Canada's judicial representation is simply not good enough. That's the message the country's federal justice minister has for Canadians. 

David Lametti said that the "federally-appointed bench" in Canada has failed to appoint more representation in courts and has not moved fast enough for his liking, he told CBA National.

So he's promising to do something about it.

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Why aren't there more diverse lawyers in Canadian courts?

Lametti said that open calls for lawyers of "under-represented groups" aren't working. 

Apparently, members of legal organizations that advocate for diversity have said that this way of recruiting new members of different backgrounds and experiences is played out.

"If you just keep doing things the same old way, they're clearly not reaching people and then people aren't applying," Brad Regehr, president of the Canadian Bar Association said. 

Another source also said that to apply to these positions someone must first think they are qualified enough.

This could prove difficult when applicants don't see themselves represented in their possible place of work, which would steer them into not applying altogether.  

How white is the Supreme Court and what do they want to do about it?

It may or may not come as a surprise to many that the Supreme Court body is all-white.

What's more, apparently only white people have been seated on the Supreme Court of Canada in all of its history.

This year, the Supreme Court's chief justice, Richard Wagner, spoke out on the need for more diverse bodies in Canada's legal system.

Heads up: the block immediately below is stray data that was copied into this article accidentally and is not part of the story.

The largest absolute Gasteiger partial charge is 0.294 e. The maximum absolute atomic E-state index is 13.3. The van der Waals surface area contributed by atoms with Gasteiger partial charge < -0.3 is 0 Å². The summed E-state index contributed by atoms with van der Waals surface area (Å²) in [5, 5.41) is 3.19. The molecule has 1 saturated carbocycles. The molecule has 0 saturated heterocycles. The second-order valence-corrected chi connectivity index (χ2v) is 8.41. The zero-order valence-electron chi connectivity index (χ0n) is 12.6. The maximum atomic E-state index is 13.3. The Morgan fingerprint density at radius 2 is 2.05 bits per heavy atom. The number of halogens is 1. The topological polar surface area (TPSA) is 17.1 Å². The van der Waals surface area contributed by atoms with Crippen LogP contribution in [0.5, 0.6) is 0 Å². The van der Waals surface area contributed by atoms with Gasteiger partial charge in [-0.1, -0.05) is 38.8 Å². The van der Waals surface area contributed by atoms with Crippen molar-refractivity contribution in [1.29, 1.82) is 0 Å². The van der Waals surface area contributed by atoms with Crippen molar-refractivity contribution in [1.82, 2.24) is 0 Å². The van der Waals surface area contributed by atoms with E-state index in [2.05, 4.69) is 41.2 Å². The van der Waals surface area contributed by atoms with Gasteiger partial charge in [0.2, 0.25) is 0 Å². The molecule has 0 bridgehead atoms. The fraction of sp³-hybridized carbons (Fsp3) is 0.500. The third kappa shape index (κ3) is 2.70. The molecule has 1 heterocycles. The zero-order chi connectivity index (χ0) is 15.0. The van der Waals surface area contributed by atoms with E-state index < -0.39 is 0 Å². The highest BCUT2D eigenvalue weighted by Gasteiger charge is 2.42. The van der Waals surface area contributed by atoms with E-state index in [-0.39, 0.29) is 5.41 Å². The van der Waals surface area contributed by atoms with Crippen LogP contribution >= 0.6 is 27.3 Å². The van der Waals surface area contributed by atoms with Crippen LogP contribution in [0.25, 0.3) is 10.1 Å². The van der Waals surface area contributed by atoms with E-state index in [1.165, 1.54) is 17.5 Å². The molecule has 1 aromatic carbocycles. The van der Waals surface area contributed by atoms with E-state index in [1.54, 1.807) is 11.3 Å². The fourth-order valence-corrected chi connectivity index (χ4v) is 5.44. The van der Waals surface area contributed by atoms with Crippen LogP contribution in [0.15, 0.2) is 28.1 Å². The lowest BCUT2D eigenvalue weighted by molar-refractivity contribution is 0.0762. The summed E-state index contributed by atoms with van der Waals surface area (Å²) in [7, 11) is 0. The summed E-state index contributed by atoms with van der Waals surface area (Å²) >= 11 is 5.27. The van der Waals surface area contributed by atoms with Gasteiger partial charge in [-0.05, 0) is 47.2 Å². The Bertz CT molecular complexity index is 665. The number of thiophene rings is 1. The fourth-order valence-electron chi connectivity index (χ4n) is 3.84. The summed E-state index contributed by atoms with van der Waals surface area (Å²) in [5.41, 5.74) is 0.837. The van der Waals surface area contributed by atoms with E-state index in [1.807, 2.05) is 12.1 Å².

This comes as Canada witnessed an avalanche across the globe where Black and Indigenous people and their allies protested over anti-Black and anti-Indigenous racism.

Wagner admitted that the top court has tried to mediate after it was revealed that there were racial biases and degradation within the justice system. 

Lametti said that some good has come from these discussions, after hiring 74 diverse members since the elections in 2019.

According to him, 44 women were appointed, two were Indigenous, 14 were visible minorities, and six identified themselves as part of the LGBTQ+ community. 

However, the report said that instead of sitting back and waiting for BIPOC, women and LGBT folks to apply, they should seek them out by nominating lawyers.

What do underrepresented Canadians have to say?

Lori Anne Thomas, president of the Canadian Association of Black Lawyers said that people who have never seen themselves on the bench are very less likely to want to apply, according to the report.

"Why put yourself through the torture for a job that's probably not going to happen?" Thomas asked.

Additionally, Martha Jackman, co-chair of the National Association of Women and the Law (NAWL) and law professor at the University of Ottawa, said that systemic bias elements can sabotage someone's prospects almost immediately upon looking at them. 

She also believes that there is no excuse for why the federal justice minister David Lametti and Prime Minister Justin Trudeau can not just appoint diverse individuals who "have a lived experience that is different from the dominant culture."

Jackman also said that lawyers can expect a shot at snagging a job as two Ontario spots will soon open up on the Supreme Court and it's the perfect chance to hire someone from an unrepresented group. 

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